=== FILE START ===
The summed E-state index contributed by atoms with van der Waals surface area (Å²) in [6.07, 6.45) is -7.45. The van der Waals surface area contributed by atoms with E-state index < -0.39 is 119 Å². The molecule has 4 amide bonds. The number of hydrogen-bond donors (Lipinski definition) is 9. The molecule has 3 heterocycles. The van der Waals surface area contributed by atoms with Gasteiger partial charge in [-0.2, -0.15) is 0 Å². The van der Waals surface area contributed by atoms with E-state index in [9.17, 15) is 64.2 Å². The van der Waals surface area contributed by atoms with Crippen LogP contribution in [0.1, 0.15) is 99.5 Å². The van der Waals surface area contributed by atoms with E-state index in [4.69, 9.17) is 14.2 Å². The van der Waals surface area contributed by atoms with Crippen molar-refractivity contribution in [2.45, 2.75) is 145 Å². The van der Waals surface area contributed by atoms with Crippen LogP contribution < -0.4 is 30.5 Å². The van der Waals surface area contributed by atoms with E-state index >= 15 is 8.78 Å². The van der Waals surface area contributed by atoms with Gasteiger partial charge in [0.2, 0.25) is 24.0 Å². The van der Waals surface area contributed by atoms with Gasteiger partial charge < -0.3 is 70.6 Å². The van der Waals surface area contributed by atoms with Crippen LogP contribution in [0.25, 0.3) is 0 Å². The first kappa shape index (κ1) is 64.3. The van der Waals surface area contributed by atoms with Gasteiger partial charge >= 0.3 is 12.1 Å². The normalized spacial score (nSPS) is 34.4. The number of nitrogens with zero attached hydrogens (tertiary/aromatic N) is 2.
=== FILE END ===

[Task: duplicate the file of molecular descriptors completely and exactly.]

The summed E-state index contributed by atoms with van der Waals surface area (Å²) in [6.07, 6.45) is -7.45. The van der Waals surface area contributed by atoms with E-state index < -0.39 is 119 Å². The molecule has 4 amide bonds. The number of hydrogen-bond donors (Lipinski definition) is 9. The molecule has 3 heterocycles. The van der Waals surface area contributed by atoms with Gasteiger partial charge in [-0.2, -0.15) is 0 Å². The van der Waals surface area contributed by atoms with E-state index in [9.17, 15) is 64.2 Å². The van der Waals surface area contributed by atoms with Crippen LogP contribution in [0.1, 0.15) is 99.5 Å². The van der Waals surface area contributed by atoms with E-state index in [4.69, 9.17) is 14.2 Å². The van der Waals surface area contributed by atoms with Crippen molar-refractivity contribution in [2.45, 2.75) is 145 Å². The van der Waals surface area contributed by atoms with Crippen LogP contribution < -0.4 is 30.5 Å². The van der Waals surface area contributed by atoms with E-state index >= 15 is 8.78 Å². The van der Waals surface area contributed by atoms with Gasteiger partial charge in [0.2, 0.25) is 24.0 Å². The van der Waals surface area contributed by atoms with Gasteiger partial charge < -0.3 is 70.6 Å². The van der Waals surface area contributed by atoms with Crippen LogP contribution in [0.25, 0.3) is 0 Å². The first kappa shape index (κ1) is 64.3. The van der Waals surface area contributed by atoms with Gasteiger partial charge >= 0.3 is 12.1 Å². The normalized spacial score (nSPS) is 34.4. The number of nitrogens with zero attached hydrogens (tertiary/aromatic N) is 2.